Jeff, thank you for visiting LitPick! It’s really cool that you were able to attend the premiere of Lord of the Rings in New Zealand, where much of it was filmed!




Today LitPick is pleased to welcome Jeff Fleischer for Six Minutes with an Author! Jeff is the author of The Latest Craze: A Short History of Mass Hysterias and the recently released Rockin’ the Boat which details the lives of 50 revolutionaries throughout history.

Jeff has lived in three states and three countries, and his work has appeared in more than 30 nations and every continent except Antarctica.

How did you get started writing?

I started reading early, and when I was very little I used to tell stories about what happened to the characters after the book ended or make up new adventures for them, so that's probably how I got started. I wrote a lot of fiction in elementary school, and my teachers often had me read the stories to the rest of the class. By the time we started talking about careers in school, I already knew I wanted to be a writer, and in high school I started working at the school newspaper and preparing for a career in journalism. Most of my writing since than has been journalism or history, though I still write fiction in my spare time.

Who influenced you?

In the writing sense, my biggest influence was Studs Terkel, who always made history engaging by having people from all kinds of backgrounds and perspectives tell their stories. There are a lot of others writers whose work definitely influenced the way I read and write, including Kurt Vonnegut, George Orwell, John Steinbeck, E.B. White, Richard Adams...that list could go on for a few pages. As far as this Rockin’ the Boat, some of the people profiled in it are people I admire in general (Nelson Mandela, Kate Sheppard, Martin Luther King Jr., etc.), so they definitely had an influence on how the book took shape.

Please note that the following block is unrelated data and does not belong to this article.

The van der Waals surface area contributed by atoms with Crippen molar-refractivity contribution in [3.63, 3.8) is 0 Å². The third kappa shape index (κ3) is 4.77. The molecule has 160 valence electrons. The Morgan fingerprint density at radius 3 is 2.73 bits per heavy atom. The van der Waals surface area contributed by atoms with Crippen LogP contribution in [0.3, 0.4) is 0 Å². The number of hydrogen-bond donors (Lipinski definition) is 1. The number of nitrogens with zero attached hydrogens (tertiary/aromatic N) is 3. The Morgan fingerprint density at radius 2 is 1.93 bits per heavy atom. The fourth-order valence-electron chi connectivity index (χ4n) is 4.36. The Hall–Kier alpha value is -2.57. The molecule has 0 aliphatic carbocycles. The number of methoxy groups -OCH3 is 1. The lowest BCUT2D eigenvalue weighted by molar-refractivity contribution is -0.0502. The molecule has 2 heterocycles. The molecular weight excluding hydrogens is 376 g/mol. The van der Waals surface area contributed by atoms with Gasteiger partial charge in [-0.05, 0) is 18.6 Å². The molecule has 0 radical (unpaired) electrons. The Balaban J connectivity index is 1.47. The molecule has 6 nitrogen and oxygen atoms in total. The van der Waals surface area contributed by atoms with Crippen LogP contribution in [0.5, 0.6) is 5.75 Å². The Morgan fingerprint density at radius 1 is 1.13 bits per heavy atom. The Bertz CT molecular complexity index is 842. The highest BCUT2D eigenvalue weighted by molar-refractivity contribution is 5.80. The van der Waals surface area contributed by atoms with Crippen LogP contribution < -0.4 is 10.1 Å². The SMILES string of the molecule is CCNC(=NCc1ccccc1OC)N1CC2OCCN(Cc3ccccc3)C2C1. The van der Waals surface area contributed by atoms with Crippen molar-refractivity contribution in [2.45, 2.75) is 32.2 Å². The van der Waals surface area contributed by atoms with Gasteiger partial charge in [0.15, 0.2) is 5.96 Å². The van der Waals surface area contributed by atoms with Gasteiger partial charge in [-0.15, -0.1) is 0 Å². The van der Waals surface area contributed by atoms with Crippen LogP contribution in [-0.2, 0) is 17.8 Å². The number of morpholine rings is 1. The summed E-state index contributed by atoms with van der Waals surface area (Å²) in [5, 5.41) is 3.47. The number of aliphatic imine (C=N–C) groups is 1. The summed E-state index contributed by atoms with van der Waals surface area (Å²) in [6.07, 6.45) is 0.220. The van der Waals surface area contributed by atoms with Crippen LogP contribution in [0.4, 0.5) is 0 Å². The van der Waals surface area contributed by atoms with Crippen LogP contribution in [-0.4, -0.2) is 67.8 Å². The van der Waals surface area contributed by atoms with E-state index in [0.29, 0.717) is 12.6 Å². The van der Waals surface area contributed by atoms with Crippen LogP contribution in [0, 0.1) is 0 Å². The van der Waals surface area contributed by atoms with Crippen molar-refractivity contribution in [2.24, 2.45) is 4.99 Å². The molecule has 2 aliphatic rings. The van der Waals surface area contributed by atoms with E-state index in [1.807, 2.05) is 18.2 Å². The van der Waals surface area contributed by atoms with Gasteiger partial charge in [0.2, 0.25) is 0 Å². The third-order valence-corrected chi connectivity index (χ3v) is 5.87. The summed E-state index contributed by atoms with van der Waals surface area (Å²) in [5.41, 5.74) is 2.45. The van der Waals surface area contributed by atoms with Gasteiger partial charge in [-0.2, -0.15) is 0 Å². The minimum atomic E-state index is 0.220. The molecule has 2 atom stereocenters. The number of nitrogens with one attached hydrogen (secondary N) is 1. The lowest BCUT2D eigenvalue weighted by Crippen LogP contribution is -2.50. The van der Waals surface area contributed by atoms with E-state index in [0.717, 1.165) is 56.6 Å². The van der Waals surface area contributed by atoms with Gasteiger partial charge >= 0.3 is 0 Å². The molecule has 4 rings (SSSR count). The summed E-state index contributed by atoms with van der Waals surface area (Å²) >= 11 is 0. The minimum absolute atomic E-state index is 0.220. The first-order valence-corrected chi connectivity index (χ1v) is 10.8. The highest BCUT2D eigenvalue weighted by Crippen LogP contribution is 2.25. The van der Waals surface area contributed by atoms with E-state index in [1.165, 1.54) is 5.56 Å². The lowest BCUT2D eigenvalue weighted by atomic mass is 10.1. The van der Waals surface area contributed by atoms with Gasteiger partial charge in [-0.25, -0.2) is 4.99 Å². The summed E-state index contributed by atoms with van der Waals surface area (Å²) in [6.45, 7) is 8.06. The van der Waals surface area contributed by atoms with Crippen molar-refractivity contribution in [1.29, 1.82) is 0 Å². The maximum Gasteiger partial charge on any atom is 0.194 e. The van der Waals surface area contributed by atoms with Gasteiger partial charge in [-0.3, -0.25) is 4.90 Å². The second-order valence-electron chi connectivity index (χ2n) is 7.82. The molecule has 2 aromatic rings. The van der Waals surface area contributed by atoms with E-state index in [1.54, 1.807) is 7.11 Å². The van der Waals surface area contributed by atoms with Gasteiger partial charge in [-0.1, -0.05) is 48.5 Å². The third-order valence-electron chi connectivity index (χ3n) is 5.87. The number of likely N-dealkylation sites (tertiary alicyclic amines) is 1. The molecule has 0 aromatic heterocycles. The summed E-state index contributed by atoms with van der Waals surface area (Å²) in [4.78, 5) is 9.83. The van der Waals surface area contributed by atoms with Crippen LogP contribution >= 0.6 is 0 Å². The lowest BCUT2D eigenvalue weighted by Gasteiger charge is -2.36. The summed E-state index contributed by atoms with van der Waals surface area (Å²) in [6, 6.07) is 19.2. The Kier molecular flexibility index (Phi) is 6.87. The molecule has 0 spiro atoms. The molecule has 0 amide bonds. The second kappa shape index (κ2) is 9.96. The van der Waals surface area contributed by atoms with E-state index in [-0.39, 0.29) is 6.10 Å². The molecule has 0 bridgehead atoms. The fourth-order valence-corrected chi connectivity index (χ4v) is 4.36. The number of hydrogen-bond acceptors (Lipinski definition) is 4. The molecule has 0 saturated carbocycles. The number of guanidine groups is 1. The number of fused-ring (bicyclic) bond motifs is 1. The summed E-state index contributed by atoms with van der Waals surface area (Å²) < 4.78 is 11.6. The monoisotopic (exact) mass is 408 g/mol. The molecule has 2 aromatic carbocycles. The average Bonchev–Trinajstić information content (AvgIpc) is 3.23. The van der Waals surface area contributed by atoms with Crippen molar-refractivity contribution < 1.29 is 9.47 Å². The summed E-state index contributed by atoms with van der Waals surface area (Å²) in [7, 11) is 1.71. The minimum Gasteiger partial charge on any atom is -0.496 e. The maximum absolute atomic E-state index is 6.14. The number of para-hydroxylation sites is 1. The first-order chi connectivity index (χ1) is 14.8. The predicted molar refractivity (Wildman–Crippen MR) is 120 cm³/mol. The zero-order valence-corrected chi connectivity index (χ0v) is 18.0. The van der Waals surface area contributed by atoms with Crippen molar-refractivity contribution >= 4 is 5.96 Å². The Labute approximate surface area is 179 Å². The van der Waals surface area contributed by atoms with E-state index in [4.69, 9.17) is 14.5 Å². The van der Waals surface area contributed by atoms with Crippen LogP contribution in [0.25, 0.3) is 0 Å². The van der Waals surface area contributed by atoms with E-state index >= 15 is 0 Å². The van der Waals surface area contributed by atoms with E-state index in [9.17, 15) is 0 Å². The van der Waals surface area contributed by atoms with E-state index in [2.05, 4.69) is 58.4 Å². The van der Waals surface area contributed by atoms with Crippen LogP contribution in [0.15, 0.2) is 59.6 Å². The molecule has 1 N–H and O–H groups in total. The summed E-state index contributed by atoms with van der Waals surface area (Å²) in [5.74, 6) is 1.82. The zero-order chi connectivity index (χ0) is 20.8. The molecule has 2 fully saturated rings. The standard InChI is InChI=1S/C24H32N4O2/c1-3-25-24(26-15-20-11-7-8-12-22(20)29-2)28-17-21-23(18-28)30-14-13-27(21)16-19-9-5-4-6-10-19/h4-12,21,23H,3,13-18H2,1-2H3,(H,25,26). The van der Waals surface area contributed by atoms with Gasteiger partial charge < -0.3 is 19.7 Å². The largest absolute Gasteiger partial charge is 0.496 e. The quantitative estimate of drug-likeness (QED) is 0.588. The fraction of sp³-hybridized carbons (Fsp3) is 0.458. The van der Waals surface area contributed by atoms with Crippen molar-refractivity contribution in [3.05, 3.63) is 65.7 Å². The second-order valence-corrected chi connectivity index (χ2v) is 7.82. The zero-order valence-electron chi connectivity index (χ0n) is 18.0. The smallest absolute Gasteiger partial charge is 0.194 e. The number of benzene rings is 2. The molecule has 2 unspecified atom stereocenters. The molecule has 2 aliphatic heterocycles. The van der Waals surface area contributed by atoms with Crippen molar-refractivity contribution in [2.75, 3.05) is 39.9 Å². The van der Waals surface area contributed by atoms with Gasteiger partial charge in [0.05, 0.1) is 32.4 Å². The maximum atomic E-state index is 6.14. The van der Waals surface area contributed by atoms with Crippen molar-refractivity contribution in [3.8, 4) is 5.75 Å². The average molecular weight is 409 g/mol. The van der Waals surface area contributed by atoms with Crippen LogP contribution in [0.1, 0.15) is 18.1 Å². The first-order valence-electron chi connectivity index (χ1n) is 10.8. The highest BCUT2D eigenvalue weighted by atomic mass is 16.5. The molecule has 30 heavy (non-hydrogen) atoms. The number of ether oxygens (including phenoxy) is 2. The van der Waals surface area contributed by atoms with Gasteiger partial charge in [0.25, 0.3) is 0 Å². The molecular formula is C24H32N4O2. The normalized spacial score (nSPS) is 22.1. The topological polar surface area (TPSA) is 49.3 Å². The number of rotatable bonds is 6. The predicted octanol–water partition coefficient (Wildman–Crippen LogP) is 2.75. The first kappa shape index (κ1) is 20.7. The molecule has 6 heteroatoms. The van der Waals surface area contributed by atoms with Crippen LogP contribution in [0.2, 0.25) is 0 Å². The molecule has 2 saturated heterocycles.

Do you have a favorite book/subject/character/setting?

My favorite characters are generally underdogs, and (though there are many exceptions) I'm most interested in stories that start with characters who react to something unusual or unexpected happening to them or around them. That's true when I read novels or watch movies, but it also partly explains why it made sense for me to write a book about revolutionaries; they're underdogs reacting to their circumstances.

What advice do you have for someone who wants to be an author?

Probably the same advice most authors would give. Write a lot, and write a lot of different things. That's true for reading as well; keep trying new kinds of writing and expand your comfort zone. Another really important thing is learning how to be edited and how to rewrite. Working with good editors will make you a better writer, and rewriting makes sure you publish something when it's ready, and not just when it's done. Getting published - in newspapers, magazines, literary journals - is really important. It gets you used to writing for a large audience, and gives you real feedback from people with experience.

Where is your favorite place to write?

I'm hoping to one day get a place where I can have a home office that's set up perfectly for how I like to write. In the meantime, I like to mix it up. I write in coffee shops and libraries a lot. If I'm in a place where the weather's good and there's a quiet space, I like writing outside. 

What else would you like to tell us?

Rockin' the Boat is my second book. I'm also writing another book that will come out in 2016, and I have a few other book projects in the works. Writing is a hard career, but it's always an interesting one. It has let me work in other countries, interview important people, and share my work with people around the world. Anyone wanting to become a writer should be realistic about how much work it takes and how competitive the field is. Still, if they keep writing, they have a shot at a career where working is what they get to do instead of what they have to do.

Jeff, thank you for spending six minutes with LitPick. Thank you for sharing your excellent advice to learn how to be edited and to rewrite!